Scotland business

Founder of Aberdeen wind firm SeaEnergy steps down

Steve Remp pictured standing in front of wind turbine
Image caption Mr Remp founded SeaEnergy in 1977

The founder of offshore wind company SeaEnergy is to step down, following a change in the firm's strategic focus.

In a statement, SeaEnergy said Steve Remp would stand down as executive chairman after 34 years with the firm.

SeaEnergy said it would focus on its service businesses, after a history of disputes with Montenegrin officials in exploration ventures off Montenegro.

Mr Remp will receive compensation of £503,000 and be given non-core group oil and gas interests in Montenegro.

The Aberdeen-based company said following the disposal of its offshore wind unit, SeaEnergy Renewables, to Spanish oil giant Repsol in June 2011, the company had been focusing on developing new ventures in the energy sector.

It concluded SeaEnergy should concentrate on building and acquiring complementary service businesses, including the provision of operations and maintenance to offshore wind farms and vessels for these services.

In its statement, the board said the company had historically held interests in exploration offshore Montenegro, which had been the subject of disputes with the Montenegrin government for a number of years.

It continued: "All of the group's efforts to resolve the disputes and restart exploration in the area have to-date been unsuccessful and the group has fully expensed all of its past costs in the region.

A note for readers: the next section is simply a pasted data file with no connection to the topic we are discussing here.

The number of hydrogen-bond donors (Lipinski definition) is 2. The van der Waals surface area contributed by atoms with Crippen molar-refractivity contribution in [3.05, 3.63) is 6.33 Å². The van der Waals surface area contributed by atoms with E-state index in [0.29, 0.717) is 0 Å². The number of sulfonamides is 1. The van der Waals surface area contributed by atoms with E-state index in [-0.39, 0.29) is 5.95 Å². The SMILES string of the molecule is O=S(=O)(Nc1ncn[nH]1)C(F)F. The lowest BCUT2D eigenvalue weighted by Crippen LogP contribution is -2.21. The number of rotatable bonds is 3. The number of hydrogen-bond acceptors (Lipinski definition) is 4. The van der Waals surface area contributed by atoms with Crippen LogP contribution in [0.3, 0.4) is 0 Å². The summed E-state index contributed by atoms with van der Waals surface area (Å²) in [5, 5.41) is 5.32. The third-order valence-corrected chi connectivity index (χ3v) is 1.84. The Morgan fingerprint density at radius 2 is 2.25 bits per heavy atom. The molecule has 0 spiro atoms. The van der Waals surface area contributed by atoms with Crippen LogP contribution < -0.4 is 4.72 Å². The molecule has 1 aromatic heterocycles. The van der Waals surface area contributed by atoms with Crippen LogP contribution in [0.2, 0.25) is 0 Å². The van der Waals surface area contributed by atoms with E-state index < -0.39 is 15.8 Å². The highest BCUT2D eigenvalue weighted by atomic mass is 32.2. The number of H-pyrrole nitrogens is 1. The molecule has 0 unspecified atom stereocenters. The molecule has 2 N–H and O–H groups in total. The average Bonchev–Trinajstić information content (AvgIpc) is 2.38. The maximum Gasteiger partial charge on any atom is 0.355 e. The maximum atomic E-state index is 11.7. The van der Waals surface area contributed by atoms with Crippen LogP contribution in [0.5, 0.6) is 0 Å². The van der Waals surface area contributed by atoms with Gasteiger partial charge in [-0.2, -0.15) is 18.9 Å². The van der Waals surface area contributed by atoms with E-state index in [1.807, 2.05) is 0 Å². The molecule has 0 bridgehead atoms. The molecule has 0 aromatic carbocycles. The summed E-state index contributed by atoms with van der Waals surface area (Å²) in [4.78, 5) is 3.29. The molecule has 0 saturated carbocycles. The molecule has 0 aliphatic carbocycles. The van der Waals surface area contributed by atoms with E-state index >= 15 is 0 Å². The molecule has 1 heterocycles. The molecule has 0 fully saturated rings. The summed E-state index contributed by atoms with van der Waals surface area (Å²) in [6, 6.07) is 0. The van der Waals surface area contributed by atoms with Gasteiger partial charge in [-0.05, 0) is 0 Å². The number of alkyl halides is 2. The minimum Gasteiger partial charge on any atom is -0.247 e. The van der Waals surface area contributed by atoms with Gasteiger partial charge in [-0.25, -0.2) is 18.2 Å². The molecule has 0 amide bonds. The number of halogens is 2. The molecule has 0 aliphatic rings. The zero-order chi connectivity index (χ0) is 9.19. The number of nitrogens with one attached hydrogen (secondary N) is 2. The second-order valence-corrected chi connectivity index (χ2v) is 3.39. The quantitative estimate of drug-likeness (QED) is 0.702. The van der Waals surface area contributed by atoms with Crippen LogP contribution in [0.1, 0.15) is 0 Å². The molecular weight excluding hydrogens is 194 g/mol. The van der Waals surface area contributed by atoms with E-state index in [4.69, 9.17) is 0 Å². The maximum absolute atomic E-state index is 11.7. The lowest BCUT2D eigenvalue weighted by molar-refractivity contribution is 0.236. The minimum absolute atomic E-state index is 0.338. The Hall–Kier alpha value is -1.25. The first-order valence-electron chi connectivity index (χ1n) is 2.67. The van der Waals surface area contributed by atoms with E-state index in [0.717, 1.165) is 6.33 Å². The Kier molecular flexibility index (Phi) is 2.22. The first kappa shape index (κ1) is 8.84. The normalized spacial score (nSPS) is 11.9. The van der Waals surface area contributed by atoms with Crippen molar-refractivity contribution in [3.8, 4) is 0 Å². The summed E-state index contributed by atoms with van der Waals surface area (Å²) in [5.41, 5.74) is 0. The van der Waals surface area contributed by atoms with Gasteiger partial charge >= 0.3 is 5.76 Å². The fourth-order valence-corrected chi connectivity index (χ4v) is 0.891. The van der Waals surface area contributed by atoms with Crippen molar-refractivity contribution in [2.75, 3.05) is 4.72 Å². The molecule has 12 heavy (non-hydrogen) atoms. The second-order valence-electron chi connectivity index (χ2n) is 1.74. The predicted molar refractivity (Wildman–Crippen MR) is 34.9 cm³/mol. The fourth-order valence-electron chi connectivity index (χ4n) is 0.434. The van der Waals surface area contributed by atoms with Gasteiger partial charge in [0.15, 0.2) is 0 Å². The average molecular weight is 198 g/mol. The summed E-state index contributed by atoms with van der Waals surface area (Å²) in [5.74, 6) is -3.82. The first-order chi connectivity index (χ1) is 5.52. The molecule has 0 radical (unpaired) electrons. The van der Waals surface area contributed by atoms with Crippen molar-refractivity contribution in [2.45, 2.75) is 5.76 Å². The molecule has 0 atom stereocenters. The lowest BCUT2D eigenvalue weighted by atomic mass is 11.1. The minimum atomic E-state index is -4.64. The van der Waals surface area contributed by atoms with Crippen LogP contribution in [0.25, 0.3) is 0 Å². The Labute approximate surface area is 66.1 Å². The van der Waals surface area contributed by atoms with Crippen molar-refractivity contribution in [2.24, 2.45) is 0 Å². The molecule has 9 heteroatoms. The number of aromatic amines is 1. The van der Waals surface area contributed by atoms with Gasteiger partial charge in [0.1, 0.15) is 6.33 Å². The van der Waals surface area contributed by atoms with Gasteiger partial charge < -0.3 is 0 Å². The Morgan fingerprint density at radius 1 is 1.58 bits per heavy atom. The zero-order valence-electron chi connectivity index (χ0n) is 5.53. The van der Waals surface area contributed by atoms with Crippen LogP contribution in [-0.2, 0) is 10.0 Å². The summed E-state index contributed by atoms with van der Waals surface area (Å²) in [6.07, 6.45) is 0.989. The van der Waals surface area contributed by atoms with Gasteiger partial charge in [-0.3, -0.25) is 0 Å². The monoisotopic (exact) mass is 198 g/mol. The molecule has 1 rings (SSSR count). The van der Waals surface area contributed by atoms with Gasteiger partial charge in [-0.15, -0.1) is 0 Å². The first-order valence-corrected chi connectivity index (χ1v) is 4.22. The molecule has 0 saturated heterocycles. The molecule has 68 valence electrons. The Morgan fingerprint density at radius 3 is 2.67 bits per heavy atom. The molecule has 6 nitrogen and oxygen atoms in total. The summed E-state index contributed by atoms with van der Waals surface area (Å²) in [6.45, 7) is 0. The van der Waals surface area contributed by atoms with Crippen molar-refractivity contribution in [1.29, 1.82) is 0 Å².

'Refined strategy'

"The board believes that ongoing disputes of this nature and the related costs will detract from the refined strategy which has been adopted.

"Consequently the board has agreed to transfer the subsidiaries which hold these interests to Gasmonte Limited (a company owned by Mr Remp) for nil consideration."

It added: "Mr Remp has expressed interest in funding the pursuit of these opportunities further and, although he will have no obligation to do so, the group will be entitled to participate in any future success arising from these historic interests up to maximum of $20m.

"This allows the group to retain a significant potential upside whilst avoiding the management time and ongoing costs involved with trying to resolve the disputes and advance the opportunities."

The board said Mr Remp would step down as executive chairman with immediate effect.

He is being replaced by directors David Sigsworth, who takes on the role of non-executive chairman, and John Aldersey-Williams, who becomes acting chief executive.

The board added it was well advanced in the recruitment process for a new chief executive.

Mr Remp said: "I am proud to have founded, built and led SeaEnergy, and Ramco before it, over more than three decades, and to have achieved some exceptional successes, including building partnerships with some of the world's leading companies.

"I wish the new team every success and look forward to taking forward a number of exciting opportunities."

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